CARRIER, OKLAHOMA -- Tall and straight, turned gold by the sun. Delbert Joyner likes what he sees in the wheat field beside his house.
"It's not going to be long," he says of the coming harvest.
There's been a Joyner on the farm here since 1894.
But it's only been six years since a chance meeting changed harvest time for good, thanks to brothers Steven and Kevin Clarke.
"He was running the same equipment that we had," explains Steven on what got them together with the Joyners.
The Clarkes are farmers themselves near Norfolk, England.
But they take a couple of months off every year to tour America's breadbasket.
"That's the area we love," says Kevin. "We don't want to go to New York. Give me the Midwest every day."
They liked Delbert's old Massey -Ferguson combine because they had one.
The Clarkes bought their own combine in the states and started coming back every year to help out.
Delbert says, "Course when they offered to buy a machine and come to America and help me, in my mind I thought that will never happen. But it did."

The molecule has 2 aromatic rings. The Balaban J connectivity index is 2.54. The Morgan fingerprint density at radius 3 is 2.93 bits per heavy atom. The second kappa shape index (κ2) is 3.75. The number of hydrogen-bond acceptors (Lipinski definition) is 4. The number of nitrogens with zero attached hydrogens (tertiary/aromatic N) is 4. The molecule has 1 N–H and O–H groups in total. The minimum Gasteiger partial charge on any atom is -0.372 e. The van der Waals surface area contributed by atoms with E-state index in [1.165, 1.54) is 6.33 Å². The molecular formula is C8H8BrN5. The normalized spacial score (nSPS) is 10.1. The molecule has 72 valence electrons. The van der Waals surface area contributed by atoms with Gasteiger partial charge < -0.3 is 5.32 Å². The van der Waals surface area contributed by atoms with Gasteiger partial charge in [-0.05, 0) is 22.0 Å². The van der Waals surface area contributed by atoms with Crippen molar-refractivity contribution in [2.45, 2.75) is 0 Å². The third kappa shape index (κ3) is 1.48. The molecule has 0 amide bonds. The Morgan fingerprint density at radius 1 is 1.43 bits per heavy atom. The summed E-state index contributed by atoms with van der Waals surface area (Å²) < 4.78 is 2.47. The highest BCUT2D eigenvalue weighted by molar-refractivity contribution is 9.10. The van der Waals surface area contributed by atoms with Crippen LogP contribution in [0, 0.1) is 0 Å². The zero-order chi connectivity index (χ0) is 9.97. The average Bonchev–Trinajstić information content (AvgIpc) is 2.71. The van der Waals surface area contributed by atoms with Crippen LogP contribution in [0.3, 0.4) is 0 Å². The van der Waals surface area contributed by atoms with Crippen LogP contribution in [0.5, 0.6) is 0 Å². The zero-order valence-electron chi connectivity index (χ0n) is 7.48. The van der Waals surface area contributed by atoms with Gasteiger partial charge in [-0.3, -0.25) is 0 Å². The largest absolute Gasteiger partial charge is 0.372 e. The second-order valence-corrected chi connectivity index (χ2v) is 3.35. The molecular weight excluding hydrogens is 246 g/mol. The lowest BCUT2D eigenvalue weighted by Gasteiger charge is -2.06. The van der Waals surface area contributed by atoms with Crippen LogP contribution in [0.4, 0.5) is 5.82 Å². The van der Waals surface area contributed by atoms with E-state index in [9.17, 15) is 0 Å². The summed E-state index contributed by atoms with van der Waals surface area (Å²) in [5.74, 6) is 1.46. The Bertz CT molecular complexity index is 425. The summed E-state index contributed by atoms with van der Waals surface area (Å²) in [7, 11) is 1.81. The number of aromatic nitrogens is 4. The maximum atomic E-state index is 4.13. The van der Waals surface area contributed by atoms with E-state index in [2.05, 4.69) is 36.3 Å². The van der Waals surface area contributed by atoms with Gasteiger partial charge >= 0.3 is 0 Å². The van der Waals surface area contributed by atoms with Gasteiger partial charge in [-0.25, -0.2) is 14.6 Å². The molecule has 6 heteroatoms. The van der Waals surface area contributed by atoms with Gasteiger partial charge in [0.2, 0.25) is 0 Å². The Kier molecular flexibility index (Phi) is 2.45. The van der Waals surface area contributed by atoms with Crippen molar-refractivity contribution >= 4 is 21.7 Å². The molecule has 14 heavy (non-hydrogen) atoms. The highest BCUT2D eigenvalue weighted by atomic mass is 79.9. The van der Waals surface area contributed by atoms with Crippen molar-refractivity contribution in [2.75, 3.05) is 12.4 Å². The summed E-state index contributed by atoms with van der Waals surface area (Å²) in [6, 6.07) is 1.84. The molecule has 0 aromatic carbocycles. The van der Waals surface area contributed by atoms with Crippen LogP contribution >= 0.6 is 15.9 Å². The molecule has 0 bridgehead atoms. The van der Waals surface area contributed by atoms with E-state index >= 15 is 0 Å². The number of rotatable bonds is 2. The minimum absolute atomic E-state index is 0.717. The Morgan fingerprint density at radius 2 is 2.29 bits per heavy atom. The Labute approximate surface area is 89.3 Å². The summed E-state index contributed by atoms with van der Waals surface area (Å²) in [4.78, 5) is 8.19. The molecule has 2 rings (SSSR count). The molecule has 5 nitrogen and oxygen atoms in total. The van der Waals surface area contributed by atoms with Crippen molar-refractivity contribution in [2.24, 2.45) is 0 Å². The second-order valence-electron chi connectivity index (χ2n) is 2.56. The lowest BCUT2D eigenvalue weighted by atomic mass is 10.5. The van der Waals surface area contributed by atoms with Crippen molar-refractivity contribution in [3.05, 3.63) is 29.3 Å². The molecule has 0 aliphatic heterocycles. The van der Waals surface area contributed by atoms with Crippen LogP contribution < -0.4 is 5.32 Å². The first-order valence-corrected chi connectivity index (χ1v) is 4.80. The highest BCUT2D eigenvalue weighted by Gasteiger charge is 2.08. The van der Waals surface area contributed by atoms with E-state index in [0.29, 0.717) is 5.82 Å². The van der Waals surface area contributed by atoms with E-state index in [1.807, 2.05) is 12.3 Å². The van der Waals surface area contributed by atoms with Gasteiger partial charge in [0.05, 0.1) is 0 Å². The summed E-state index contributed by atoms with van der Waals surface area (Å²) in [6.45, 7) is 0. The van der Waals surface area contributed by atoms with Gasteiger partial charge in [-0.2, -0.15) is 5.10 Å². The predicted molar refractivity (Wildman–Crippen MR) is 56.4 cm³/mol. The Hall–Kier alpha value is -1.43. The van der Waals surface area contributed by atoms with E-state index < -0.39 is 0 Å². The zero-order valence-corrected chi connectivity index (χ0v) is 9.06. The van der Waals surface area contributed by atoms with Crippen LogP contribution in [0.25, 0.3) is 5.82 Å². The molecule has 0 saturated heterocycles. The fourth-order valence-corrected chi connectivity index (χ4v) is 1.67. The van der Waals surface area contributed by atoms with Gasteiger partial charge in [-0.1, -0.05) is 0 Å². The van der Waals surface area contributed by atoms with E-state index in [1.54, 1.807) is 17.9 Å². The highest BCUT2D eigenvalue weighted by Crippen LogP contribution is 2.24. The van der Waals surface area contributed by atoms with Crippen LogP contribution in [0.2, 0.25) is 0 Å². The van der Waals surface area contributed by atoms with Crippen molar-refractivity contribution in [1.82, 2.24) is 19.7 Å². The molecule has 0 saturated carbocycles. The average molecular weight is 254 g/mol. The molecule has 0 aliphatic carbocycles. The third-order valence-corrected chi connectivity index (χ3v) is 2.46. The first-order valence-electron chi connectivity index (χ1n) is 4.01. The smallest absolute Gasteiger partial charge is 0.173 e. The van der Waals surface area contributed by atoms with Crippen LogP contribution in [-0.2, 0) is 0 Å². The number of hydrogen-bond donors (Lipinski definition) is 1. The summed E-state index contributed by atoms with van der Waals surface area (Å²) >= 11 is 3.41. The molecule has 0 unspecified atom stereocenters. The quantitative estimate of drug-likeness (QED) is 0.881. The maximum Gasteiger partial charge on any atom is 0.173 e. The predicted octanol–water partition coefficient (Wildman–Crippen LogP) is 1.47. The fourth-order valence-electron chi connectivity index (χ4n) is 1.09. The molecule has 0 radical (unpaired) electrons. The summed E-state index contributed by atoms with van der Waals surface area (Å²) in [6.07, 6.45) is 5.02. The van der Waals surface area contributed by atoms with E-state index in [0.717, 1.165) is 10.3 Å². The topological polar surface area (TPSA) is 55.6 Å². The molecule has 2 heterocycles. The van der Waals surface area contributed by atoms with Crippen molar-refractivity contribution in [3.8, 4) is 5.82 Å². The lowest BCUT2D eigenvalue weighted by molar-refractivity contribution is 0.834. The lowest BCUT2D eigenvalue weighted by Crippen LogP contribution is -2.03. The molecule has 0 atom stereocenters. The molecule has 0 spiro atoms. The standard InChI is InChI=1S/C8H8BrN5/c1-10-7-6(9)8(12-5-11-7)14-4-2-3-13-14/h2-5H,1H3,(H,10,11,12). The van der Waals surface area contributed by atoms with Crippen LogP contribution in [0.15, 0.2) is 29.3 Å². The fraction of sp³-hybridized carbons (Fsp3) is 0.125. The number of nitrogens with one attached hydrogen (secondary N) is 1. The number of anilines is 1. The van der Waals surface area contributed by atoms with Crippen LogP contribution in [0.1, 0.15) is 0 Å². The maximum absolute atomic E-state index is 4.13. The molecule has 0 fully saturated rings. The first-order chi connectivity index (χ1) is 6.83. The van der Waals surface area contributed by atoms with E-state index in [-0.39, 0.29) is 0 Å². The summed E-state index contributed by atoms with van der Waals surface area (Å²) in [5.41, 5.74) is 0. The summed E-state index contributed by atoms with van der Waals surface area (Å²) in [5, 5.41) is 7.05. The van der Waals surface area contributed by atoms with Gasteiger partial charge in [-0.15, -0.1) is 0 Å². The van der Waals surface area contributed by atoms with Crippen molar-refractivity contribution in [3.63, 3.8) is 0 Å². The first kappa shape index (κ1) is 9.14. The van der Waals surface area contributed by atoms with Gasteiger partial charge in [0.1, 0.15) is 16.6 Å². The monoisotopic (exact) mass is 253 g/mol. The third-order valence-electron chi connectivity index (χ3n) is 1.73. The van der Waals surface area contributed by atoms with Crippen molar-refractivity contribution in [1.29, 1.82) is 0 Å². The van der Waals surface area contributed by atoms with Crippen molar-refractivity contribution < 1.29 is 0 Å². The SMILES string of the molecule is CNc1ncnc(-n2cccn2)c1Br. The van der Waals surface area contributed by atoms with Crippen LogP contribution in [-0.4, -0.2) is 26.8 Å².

lift the hood on 2013.
The Clarke brothers, mainly Kevin, went partners with a custom cutter in North Dakota named Marvin Helland to buy another old combine.
This one is a 1971 Model 760 that sat for 25 years in a Kansas field.
"There was an awful lot to do," says Kevin.
No one would have bothered much if it weren't a piece of tractor history.
Of the 10 760 models built that year, this machine was number one.
"When she was launched this was the largest combine in the world," says Steven.
It took more than two weeks. Kevin and Steven got everything working.
They hope to cut wheat with it in 2013, unless there's something they missed in the restoration.
"One of Delbert's friends is going to be on hand with a fire extinguisher," jokes Steven. "He's not quite so optimistic."
Most farmers will tell you the last things they want around harvest time are extra work and extra visitors.
The Joyners, in this case, are happy for both.
"They've been a huge blessing," says Delbert's wife Becky.